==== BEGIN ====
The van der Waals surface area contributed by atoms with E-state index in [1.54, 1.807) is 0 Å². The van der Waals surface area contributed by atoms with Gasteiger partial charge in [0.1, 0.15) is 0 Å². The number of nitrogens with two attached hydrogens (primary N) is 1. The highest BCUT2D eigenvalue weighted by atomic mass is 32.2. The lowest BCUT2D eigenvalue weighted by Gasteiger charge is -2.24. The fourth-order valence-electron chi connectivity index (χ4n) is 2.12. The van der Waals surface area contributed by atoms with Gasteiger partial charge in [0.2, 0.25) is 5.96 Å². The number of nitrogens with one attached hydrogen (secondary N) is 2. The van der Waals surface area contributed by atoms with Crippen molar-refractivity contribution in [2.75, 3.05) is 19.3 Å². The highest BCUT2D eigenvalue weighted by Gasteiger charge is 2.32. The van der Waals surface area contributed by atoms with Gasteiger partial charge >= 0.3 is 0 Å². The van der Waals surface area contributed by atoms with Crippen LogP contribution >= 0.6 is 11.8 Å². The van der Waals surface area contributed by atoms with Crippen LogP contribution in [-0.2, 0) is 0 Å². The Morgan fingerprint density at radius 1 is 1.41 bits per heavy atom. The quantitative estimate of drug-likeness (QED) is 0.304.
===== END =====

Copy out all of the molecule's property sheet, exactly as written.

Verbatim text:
The van der Waals surface area contributed by atoms with E-state index in [1.54, 1.807) is 0 Å². The van der Waals surface area contributed by atoms with Gasteiger partial charge in [0.1, 0.15) is 0 Å². The number of nitrogens with two attached hydrogens (primary N) is 1. The highest BCUT2D eigenvalue weighted by atomic mass is 32.2. The lowest BCUT2D eigenvalue weighted by Gasteiger charge is -2.24. The fourth-order valence-electron chi connectivity index (χ4n) is 2.12. The van der Waals surface area contributed by atoms with Gasteiger partial charge in [0.2, 0.25) is 5.96 Å². The number of nitrogens with one attached hydrogen (secondary N) is 2. The van der Waals surface area contributed by atoms with Crippen molar-refractivity contribution in [2.75, 3.05) is 19.3 Å². The highest BCUT2D eigenvalue weighted by Gasteiger charge is 2.32. The van der Waals surface area contributed by atoms with Gasteiger partial charge >= 0.3 is 0 Å². The van der Waals surface area contributed by atoms with Crippen LogP contribution >= 0.6 is 11.8 Å². The van der Waals surface area contributed by atoms with Crippen LogP contribution in [-0.2, 0) is 0 Å². The Morgan fingerprint density at radius 1 is 1.41 bits per heavy atom. The quantitative estimate of drug-likeness (QED) is 0.304.